Location marketing services are expected to grow to 39.87 billion in 2019 at a CAGR of 37.5%.
While it has been one of the promising technology in the world of mobile, it was only until recently that location marketing services have been truly put to scale by retailers. Experts believe a confluence of these technologies like Geo-fencing, Beacons and Wi-fi has truly brought the technology back on the hype cycle.
Let’s take a look at some of these technologies for Location-based marketing:-
- Geofencing marketing
It involves the use of GPS to define a particular geographic region and take the mobile user’s location data via GPS. Whenever any mobile user enters the defined geographic region, it triggers some type of action, like a display message, an in-app action or specially tailored search results.
A geofencing region can be quite large, like an airport and its 10-mile radius to target potential last-minute hotel guests or it can be quite precise like a retail store within a block.
- Wifi proximity marketing
With smartphones always looking for Wifi networks, it provides a good opportunity
for stores and businesses to target their potential customers. By providing free Wifi services, the stores can broadcast its own advertising content like promotions, coupons, new product offerings, etc. It also enables the store owners to capture vital customer information like email, telephone numbers, etc. for future re-engagement with customers.
It also allows capturing of key customer metrics like footfall, frequency, average time in a venue, recency of visits, etc.
- Near Field Communication NFC
Near Field Communication or NFC technology can be leveraged for proximity marketing. NFC-enabled tags can be placed at specific venues or on products for customers to open the browser with a specific marketing message in their NFC-enabled smartphones.
Customers simply need to tap their NFC-enabled smartphone against the tag to receive the marketing message.
NFC tags can be placed inside stores, shopping malls, bus stops, railway stations, etc. among other places.
Beacons are small and low-cost, Bluetooth low-energy signal transmitters that can trigger certain action in a beacon-enabled app on a mobile device.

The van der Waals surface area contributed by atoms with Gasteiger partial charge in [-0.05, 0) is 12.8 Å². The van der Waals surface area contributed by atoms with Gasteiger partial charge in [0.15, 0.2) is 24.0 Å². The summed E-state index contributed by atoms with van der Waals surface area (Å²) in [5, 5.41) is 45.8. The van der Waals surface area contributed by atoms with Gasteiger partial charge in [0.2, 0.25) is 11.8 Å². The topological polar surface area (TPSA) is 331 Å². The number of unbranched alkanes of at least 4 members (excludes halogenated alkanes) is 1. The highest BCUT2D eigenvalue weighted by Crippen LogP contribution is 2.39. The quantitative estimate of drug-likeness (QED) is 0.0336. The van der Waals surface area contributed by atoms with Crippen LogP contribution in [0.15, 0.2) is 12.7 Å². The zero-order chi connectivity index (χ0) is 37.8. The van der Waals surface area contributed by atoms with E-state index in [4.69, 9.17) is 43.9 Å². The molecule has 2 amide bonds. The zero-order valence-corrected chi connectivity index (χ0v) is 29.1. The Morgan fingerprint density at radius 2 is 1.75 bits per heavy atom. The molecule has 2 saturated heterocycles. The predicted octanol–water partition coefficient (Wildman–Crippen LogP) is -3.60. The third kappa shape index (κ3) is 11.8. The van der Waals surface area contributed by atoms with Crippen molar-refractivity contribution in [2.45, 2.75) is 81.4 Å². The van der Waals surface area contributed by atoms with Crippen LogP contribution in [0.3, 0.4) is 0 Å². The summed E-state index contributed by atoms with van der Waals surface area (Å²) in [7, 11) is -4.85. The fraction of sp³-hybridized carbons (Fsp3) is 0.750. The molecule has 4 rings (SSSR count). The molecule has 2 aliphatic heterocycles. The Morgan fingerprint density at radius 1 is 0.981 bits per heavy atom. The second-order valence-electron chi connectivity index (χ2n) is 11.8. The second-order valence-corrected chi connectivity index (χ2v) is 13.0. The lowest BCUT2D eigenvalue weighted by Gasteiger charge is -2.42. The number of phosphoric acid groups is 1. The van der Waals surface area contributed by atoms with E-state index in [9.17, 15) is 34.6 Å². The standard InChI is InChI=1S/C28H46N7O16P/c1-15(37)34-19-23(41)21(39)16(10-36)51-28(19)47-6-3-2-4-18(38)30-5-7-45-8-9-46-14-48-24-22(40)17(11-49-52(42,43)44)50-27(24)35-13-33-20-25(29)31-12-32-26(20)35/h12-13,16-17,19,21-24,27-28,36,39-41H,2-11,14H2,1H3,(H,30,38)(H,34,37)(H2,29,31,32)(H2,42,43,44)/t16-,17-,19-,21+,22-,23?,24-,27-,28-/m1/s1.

Beacons cannot pinpoint the exact location of the user. Instead, it focuses on detecting the proximity of the user using Bluetooth low-energy signals to estimate if the user is within the range of its signal and how close.
Marketers can configure their apps to trigger messages when certain conditions are met. For example, if the user is within the beacon range for 3 seconds or 3 seconds after the user has left the beacon range, a marketing message can be triggered.
Beacons are truly versatile and have found wide-scale implementation from airports to retail stores to restaurants to deliver marketing offers and product information.
Brands using beacons for marketing include Starbucks, Macy’s, Target, Coca Cola, etc.
How Beacons and Geofencing can compliment each other
One of the major challenges that marketers face with the use of beacons is to get the target mobile user with the app to turn on his Bluetooth.
A simple solution to this is in the form of geofencing. Using geofencing, the retailer or the marketer can define the geographical region for geofencing using latitudinal and longitudinal values. Once the geofence is set, the retailer or marketer will receive notifications whenever the geofenced region is breached and the user enters or exits the region. Acting on these notifications, he can send a message to the user prompting him to turn on the Bluetooth.